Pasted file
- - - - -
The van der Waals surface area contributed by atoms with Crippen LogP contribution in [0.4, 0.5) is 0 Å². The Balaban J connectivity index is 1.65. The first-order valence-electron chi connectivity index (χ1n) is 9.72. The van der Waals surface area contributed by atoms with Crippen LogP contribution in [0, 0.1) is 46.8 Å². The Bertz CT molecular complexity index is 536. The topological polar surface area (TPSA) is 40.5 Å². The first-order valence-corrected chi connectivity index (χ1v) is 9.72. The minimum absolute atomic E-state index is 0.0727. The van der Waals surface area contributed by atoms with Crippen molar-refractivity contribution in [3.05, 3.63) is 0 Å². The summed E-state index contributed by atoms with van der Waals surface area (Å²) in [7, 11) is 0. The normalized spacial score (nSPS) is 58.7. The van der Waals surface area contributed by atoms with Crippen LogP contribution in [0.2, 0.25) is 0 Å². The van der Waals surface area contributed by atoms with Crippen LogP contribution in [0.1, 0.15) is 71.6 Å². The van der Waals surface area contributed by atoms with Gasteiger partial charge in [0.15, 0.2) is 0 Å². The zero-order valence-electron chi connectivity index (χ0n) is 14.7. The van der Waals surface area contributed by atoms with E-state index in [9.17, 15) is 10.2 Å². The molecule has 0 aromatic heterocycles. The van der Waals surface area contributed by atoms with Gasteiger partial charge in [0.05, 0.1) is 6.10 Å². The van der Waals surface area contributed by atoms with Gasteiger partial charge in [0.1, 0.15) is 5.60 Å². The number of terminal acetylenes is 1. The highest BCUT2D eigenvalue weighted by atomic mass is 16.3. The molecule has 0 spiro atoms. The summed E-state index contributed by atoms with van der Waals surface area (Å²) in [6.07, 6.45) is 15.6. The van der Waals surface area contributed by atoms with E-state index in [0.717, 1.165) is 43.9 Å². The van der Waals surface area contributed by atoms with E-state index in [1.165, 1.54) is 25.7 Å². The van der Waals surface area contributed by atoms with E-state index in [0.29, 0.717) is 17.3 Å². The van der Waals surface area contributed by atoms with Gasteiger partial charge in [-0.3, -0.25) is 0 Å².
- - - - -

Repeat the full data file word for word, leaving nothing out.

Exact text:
The van der Waals surface area contributed by atoms with Crippen LogP contribution in [0.4, 0.5) is 0 Å². The Balaban J connectivity index is 1.65. The first-order valence-electron chi connectivity index (χ1n) is 9.72. The van der Waals surface area contributed by atoms with Crippen LogP contribution in [0, 0.1) is 46.8 Å². The Bertz CT molecular complexity index is 536. The topological polar surface area (TPSA) is 40.5 Å². The first-order valence-corrected chi connectivity index (χ1v) is 9.72. The minimum absolute atomic E-state index is 0.0727. The van der Waals surface area contributed by atoms with Crippen molar-refractivity contribution in [3.05, 3.63) is 0 Å². The summed E-state index contributed by atoms with van der Waals surface area (Å²) in [7, 11) is 0. The normalized spacial score (nSPS) is 58.7. The van der Waals surface area contributed by atoms with Crippen LogP contribution in [0.2, 0.25) is 0 Å². The van der Waals surface area contributed by atoms with Crippen LogP contribution in [0.1, 0.15) is 71.6 Å². The van der Waals surface area contributed by atoms with Gasteiger partial charge in [0.15, 0.2) is 0 Å². The zero-order valence-electron chi connectivity index (χ0n) is 14.7. The van der Waals surface area contributed by atoms with E-state index in [9.17, 15) is 10.2 Å². The molecule has 0 aromatic heterocycles. The van der Waals surface area contributed by atoms with Gasteiger partial charge in [0.05, 0.1) is 6.10 Å². The van der Waals surface area contributed by atoms with Gasteiger partial charge in [0.1, 0.15) is 5.60 Å². The number of terminal acetylenes is 1. The highest BCUT2D eigenvalue weighted by atomic mass is 16.3. The molecule has 0 spiro atoms. The summed E-state index contributed by atoms with van der Waals surface area (Å²) in [6.07, 6.45) is 15.6. The van der Waals surface area contributed by atoms with E-state index in [0.717, 1.165) is 43.9 Å². The van der Waals surface area contributed by atoms with E-state index in [1.165, 1.54) is 25.7 Å². The van der Waals surface area contributed by atoms with E-state index in [0.29, 0.717) is 17.3 Å². The van der Waals surface area contributed by atoms with Gasteiger partial charge in [-0.3, -0.25) is 0 Å².